Alabama looks to kick special teams struggles


CW / Hannah Saad

There aren’t many things Alabama football is terrible at. Losing games, disappointing fans and organizational disarray are on the list — as are, in some cases, the Crimson Tide’s special teams.

Alabama ranks No. 128 out of 130 teams, and dead last among 64 Power Five teams, in ESPN’s special teams efficiency rating. Efficiency adjusts for strength of schedule and attempts to measure the special teams’ impact on the final scoring margin.

Alabama’s special teams efficiency has consistently lagged behind the offense and defense’s rankings over the last decade. The defense has never finished outside the top 10, and the offense has finished in the top 10 eight times, but the special teams’ average rank is No. 50, not including this year.

“Special teams,” of course, refers to more than just making field goals and punting the ball a long way. It encompasses punt and kickoff return, punt and kickoff coverage, and the field goal team. It’s a group effort, but like a quarterback with an offense, kickers and punters determine the group’s reputation.

“Our kickoff coverage is very good, punt return is very good,” coach Nick Saban said. “Where we need to improve, I think, is execution by specialists. So in the areas where we’re ranked very low, whether it’s net punt or punting average or whatever, it has a lot to do with who’s punting.”

He’s mostly right. The struggles of the team’s kickers have been well-documented, with 107 teams sporting a higher field-goal percentage and 86 having a better extra-point percentage.

Alabama ranks 127th in gross punting average, which is the distance from the line of scrimmage to where the ball is fielded by the returner. Gross average is mostly applicable to the punter since it simply measures the length of the punt. 

Net average, on the other hand, also includes returns, and thus indicates more about the punt coverage team. Despite the Crimson Tide ranking fourth-to-last in the length of punts, it ranks No. 13 in return yards allowed, so the punt coverage team is making the punters’ struggles less noticeable.

The kickoff coverage has been even better. A team with a prolific offense like Alabama’s would usually allow more kickoff returns because it scores so often, but strong-legged freshman kicker Will Reichard has boomed kicks through the end zone for touchbacks all year.

Alabama ranks No. 18 in fewest kick returns allowed and No. 8 in yards per return, so it effectively limits both punt returners and kickoff returners.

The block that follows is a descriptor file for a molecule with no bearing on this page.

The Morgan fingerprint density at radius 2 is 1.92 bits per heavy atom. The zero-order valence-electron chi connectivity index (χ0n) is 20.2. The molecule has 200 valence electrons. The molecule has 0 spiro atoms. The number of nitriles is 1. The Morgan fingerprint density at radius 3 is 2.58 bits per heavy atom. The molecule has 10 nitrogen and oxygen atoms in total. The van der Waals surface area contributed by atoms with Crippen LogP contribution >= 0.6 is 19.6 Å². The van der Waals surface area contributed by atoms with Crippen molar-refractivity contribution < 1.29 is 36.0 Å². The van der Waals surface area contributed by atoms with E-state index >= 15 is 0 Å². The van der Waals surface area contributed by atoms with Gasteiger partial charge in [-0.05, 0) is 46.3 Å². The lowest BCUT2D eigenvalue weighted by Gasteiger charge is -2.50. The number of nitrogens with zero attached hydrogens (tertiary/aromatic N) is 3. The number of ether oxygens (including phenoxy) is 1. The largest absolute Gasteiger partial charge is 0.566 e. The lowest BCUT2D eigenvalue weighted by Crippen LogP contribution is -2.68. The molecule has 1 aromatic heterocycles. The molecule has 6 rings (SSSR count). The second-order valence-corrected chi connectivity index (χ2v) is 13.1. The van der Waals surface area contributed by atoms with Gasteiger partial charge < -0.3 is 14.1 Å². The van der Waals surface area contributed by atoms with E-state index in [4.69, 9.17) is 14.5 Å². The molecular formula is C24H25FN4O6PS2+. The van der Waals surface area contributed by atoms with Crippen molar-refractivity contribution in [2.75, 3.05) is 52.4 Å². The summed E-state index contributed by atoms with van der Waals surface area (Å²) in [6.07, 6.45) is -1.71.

“I think their coverage teams do a great job,” said Texas A&M coach Jimbo Fisher, whose Aggies will host Alabama on Saturday. “When they’re kicking off, they’re continually crisscrossing guys and mixing guys in the lanes. Punt, the same way; they get off and do a really good job, so they’re well-coached, and the key is they have really good players to do it with.”

Alabama’s punt return team has also been mostly successful, ranking No. 9 with nearly 18 yards per return. That doesn’t include sophomore Jaylen Waddle’s 77-yard return against New Mexico State that was nullified by penalty, and it also doesn’t include Waddle’s muffed punt against Ole Miss.

The kickoff return team is ranked No. 118, but with only six returns, the returners haven’t had as many chances at a long return to boost the averages.

In advance of Texas A&M hosting Alabama on Saturday, Fisher called Waddle and junior receiver/kick returner Henry Ruggs III “dynamic.”

“Waddle and Ruggs both are guys that if you give them a seam, they can run away from everybody on the field and they can make you miss even when you have them hemmed up,” Fisher said.

Fisher, who was LSU’s offensive coordinator under Saban for five seasons at LSU, added that creating space for returners is an overlooked aspect of special teams. Disrupting tacklers gives returners more freedom to plan their route and more time before they have to make a tackler miss.

“You probably peek at the coverage probably twice before you have to judge the ball and receive the ball, and all of it is basically your judgement,” senior cornerback/returner Trevon Diggs said. “If you feel like you can make a play, you make a play.”

Diggs doesn’t return punts anymore, but Waddle will be facing one of the best punting units in the country on Saturday. Last year Texas A&M punter Braden Mann won the Ray Guy Award, which is awarded annually to the best punter in college football.

The Aggies ranked No. 3 in special teams efficiency and No. 1 in net punting yards last year, with Mann’s 51.0 net yards per punt setting a new NCAA record. He also set a record for longest punt average in one game, averaging 60.8 yards per punt against Alabama last year.

“Their special teams is, like, ridiculous,” said junior safety Xavier McKinney, who played extensively on special teams as a freshman. “I think they pride themselves on special teams, and I think they do a really good job of playing on special teams.”